Herring (Clupea harengus) in Lindåspollene before and during spawning: spatial decisions and school dynamics
MetadataShow full item record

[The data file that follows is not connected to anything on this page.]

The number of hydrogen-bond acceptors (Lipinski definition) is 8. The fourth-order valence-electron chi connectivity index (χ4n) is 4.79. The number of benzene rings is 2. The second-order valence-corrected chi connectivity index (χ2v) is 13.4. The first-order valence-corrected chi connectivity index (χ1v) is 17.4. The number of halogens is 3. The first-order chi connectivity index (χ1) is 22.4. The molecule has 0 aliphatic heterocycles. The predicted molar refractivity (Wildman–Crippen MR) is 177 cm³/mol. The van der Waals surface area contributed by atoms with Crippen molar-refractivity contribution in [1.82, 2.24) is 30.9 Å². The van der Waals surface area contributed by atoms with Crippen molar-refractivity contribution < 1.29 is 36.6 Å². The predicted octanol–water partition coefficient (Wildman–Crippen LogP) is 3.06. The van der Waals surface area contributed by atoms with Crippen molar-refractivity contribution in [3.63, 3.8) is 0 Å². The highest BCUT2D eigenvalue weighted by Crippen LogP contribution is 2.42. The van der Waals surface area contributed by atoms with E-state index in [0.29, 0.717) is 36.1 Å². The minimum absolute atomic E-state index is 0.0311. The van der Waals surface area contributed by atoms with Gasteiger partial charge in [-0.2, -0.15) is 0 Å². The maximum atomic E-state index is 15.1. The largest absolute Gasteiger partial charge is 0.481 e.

Abstract This study reports on the school dynamics of a self-sustained local population of Atlantic herring (Clupea harengus) in Lindåspollene, south-western Norway, during pre-spawning and spawning, observed over a period of four years (2007-2010) by means of hydroacoustics. The school depth, horizontal and vertical extents and acoustic backscattering density were determined and used for estimation of school packing densities. The biological state of the herring and its gadoid predators were investigated by gillnet and tangling net samples, while the hydrographical conditions were recorded by means of CTD profiling. In all four years the adult herring were predominantly confined to a single school within a small geographical area (7000 m2), indicating strong site fidelity during the spawning process. The prespawning site, which was characterized by a 25-40 m deep trench connecting directly to the deepest part a basin, was located close to historical spawning grounds. During the pre-spawning period the herring remained in the pelagic environment while maturing, increasing the distance to the bottom in the presence of gadoid predators. The school occupied deeper waters near the bottom as spawning commenced and stayed there for a period of at least 9 and 48 days in 2009 and 2010. This suggests that the overall predation pressure from demersal fish was relatively low and that the duration of spawning was long compared to that of Norwegian spring spawning herring, which was supported by biological samples of herring. In 2009 a group of herring remained in the pelagic for at least 6 days as the main school moved to the bottom, indicating conflicting motivations between early pre-spawners and ripening individuals. The school packing density increased as spawning commenced, which could reflect increased vigilance while staying at the bottom, the home range of demersal predators such as cod. The school dynamic turbulence was lowest in the early pre-spawning period, highest in the late pre-spawning and early spawning period, before decreasing again in the late spawning period. These dynamic features could reflect conflicting interests of ripe individuals attracted to the bottom and pre-spawners preferring to remain in the pelagic prior to spawning. Similar conflicts could appear between individuals with a motivation to migrate to the spawning grounds and individuals that prefer to stay near the shelter of the deeper basin. The herring school dynamics in the pre-spawning and spawning periods persisted over the four study years even though some aspects of the behaviour changed markedly in 2010. The spawning processes 4 within the small system in Lindåspollene closely resemble those of the highly migratory Norwegian Spring spawning herring stock, although the processes take place within a very small area and in slow motion', demonstrating that small ecosystems like Lindåspollene may be a representative and a cost effective way of studying marine ecosystem processes.